'Originally published in French as Le Mythe de l'eternel retour: archetypes et repetition by Librairie Gallimard, NRF, Paris, 1949.'. Transl. from the French by Willard R. Trask.
Part 1 - Archetypes and repetition. The problem. Celestial archetypes of territories, temples, and cities. The symbolism of the center. Repetition of the cosmogony. Divine models of rituals. Archetypes of profane activities. Myths and history. Part 2 - The regeneration of time. Year, new year, cosmogony. Periodicity of the creation. Continuous regeneration of time. Part 3 - Misfortune and history. Normality of suffering. History regarded as theophany. Cosmic cycles and history. Destiny and history. Part 4 - The terror of history. Survival of the myth of eternal return. The difficulties of historicism. Freedom and history. Despair or faith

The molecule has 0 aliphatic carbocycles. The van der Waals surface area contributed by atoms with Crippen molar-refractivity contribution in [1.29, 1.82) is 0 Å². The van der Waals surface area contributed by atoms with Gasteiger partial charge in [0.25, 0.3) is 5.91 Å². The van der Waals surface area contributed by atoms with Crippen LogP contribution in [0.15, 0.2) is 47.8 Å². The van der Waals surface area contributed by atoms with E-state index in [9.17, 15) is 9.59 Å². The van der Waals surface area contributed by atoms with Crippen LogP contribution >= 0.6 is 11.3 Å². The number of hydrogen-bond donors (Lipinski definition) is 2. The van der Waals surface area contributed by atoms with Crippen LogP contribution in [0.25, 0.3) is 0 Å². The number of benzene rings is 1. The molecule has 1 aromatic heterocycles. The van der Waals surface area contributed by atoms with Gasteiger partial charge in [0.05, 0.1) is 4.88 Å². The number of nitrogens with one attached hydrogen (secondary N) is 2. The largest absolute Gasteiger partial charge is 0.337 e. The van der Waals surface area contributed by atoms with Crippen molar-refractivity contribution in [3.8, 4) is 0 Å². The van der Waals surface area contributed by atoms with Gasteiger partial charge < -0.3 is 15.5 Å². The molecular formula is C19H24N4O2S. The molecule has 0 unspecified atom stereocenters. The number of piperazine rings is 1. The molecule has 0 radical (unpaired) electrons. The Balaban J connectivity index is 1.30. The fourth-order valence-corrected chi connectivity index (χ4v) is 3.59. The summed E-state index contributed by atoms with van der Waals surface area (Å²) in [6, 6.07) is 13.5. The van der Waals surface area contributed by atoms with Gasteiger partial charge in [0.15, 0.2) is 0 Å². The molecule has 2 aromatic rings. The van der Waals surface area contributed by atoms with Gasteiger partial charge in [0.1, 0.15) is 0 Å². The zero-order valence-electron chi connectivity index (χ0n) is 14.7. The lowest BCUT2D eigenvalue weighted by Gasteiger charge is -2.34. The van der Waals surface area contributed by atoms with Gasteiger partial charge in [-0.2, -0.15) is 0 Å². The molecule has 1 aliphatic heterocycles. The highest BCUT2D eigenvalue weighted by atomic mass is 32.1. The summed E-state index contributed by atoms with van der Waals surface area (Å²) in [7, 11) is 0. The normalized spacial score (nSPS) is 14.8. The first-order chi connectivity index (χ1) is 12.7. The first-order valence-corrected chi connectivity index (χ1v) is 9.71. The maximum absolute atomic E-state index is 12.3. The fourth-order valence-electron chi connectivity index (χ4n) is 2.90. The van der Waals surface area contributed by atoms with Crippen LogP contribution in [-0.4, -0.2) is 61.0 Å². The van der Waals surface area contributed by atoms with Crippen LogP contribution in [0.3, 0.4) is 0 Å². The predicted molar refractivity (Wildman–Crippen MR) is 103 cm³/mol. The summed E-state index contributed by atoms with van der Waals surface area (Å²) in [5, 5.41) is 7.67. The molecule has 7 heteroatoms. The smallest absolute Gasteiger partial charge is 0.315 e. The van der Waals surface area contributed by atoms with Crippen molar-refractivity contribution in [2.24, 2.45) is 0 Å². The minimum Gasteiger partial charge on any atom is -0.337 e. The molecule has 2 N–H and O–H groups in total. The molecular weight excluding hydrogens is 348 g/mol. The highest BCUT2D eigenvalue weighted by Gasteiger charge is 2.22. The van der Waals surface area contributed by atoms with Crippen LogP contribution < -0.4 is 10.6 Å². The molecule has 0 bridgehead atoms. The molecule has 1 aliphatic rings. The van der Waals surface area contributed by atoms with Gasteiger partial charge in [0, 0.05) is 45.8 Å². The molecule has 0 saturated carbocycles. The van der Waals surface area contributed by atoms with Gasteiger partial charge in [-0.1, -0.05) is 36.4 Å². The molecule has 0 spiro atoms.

''Had we not feared to appear overambitious, we should have given this book a subtitle: Introduction to a Philosophy of History. For such, after all, is the purport of the present essay: but with the distinction that, instead of proceeding to a speculative analysis of the historical phenomenon, it examines the fundamental concepts of archaic societies--societies which, although they are conscious of a certain form of "history," make every effort to disregard it. In studying these traditional societies, one characteristic has especially struck us: it is their revolt against concrete, historical time, their nostalgia for a periodical return to the mythical time of the beginning of things, to the "Great Time."' -- Foreword